Peer-Reviewed Journal Details
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Bailey, JR,Laskey, S,Wasilewski, LN,Munshaw, S,Fanning, LJ,Kenny-Walsh, E,Ray, SC
2012
January
Journal of Virology
Constraints on Viral Evolution during Chronic Hepatitis C Virus Infection Arising from a Common-Source Exposure
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Optional Fields
IN-VIVO NEUTRALIZING ANTIBODIES SEQUENCE EVOLUTION CLINICAL-OUTCOMES IMMUNE SELECTION ESCAPE MUTATION CELL RESPONSES T-LYMPHOCYTES PERSISTENCE REVERSION
86
12582
12590
Extraordinary viral sequence diversity and rapid viral genetic evolution are hallmarks of hepatitis C virus (HCV) infection. Viral sequence evolution has previously been shown to mediate escape from cytotoxic T-lymphocyte (CTL) and neutralizing antibody responses in acute HCV infection. HCV evolution continues during chronic infection, but the pressures driving these changes are poorly defined. We analyzed plasma virus sequence evolution in 5.2-kb hemigenomes from multiple longitudinal time points isolated from individuals in the Irish anti-D cohort, who were infected with HCV from a common source in 1977 to 1978. We found phylogenetically distinct quasispecies populations at different plasma time points isolated late in chronic infection, suggesting ongoing viral evolution and quasispecies replacement over time. We saw evidence of early pressure driving net evolution away from a computationally reconstructed common ancestor, known as Bole1b, in predicted CTL epitopes and E1E2, with balanced evolution toward and away from the Bole1b amino acid sequence in the remainder of the genome. Late in chronic infection, the rate of evolution toward the Bole1b sequence increased, resulting in net neutral evolution relative to Bole1b across the entire 5.2-kb hemigenome. Surprisingly, even late in chronic infection, net amino acid evolution away from the infecting inoculum sequence still could be observed. These data suggest that, late in chronic infection, ongoing HCV evolution is not random genetic drift but rather the product of strong pressure toward a common ancestor and concurrent net ongoing evolution away from the inoculum virus sequence, likely balancing replicative fitness and ongoing immune escape.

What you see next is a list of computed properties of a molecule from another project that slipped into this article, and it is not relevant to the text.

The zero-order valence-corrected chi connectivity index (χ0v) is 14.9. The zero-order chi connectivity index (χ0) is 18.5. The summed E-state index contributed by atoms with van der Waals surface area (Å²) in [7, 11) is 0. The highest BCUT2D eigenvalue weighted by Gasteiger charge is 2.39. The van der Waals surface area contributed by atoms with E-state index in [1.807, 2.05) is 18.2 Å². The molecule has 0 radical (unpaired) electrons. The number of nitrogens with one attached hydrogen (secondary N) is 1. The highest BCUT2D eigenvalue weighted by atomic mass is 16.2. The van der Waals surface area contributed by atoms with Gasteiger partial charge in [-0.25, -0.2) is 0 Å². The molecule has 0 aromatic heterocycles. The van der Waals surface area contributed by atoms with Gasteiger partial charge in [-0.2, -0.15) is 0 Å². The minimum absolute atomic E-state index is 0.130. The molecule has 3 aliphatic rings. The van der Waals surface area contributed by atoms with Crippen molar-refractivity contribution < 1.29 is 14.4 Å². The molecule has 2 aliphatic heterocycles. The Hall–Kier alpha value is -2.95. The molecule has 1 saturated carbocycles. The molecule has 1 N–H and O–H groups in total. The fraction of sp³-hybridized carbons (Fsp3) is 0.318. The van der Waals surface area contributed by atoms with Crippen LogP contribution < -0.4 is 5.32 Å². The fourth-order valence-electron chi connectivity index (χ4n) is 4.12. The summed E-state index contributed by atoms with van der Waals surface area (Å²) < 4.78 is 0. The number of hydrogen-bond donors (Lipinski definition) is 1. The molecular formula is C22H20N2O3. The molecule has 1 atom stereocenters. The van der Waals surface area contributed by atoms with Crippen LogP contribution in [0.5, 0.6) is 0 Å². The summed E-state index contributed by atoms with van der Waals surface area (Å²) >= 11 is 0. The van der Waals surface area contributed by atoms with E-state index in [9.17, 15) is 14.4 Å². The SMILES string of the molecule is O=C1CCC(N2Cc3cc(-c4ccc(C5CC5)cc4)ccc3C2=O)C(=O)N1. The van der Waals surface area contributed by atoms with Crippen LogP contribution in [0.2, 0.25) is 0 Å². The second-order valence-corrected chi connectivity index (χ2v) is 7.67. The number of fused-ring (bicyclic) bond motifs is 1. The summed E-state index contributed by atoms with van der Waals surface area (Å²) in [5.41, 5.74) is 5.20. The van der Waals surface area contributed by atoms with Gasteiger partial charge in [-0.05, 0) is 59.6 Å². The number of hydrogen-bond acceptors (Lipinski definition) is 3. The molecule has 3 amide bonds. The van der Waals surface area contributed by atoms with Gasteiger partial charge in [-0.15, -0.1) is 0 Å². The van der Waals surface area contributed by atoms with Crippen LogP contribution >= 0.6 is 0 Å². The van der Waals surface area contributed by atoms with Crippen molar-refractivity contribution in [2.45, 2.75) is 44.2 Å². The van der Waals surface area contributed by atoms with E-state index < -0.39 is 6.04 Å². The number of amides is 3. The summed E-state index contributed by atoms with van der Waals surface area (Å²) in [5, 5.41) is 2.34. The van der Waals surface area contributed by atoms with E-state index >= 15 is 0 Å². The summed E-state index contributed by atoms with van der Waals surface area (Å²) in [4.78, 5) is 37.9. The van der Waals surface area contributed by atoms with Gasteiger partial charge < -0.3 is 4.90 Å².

DOI 10.1128/JVI.01440-12
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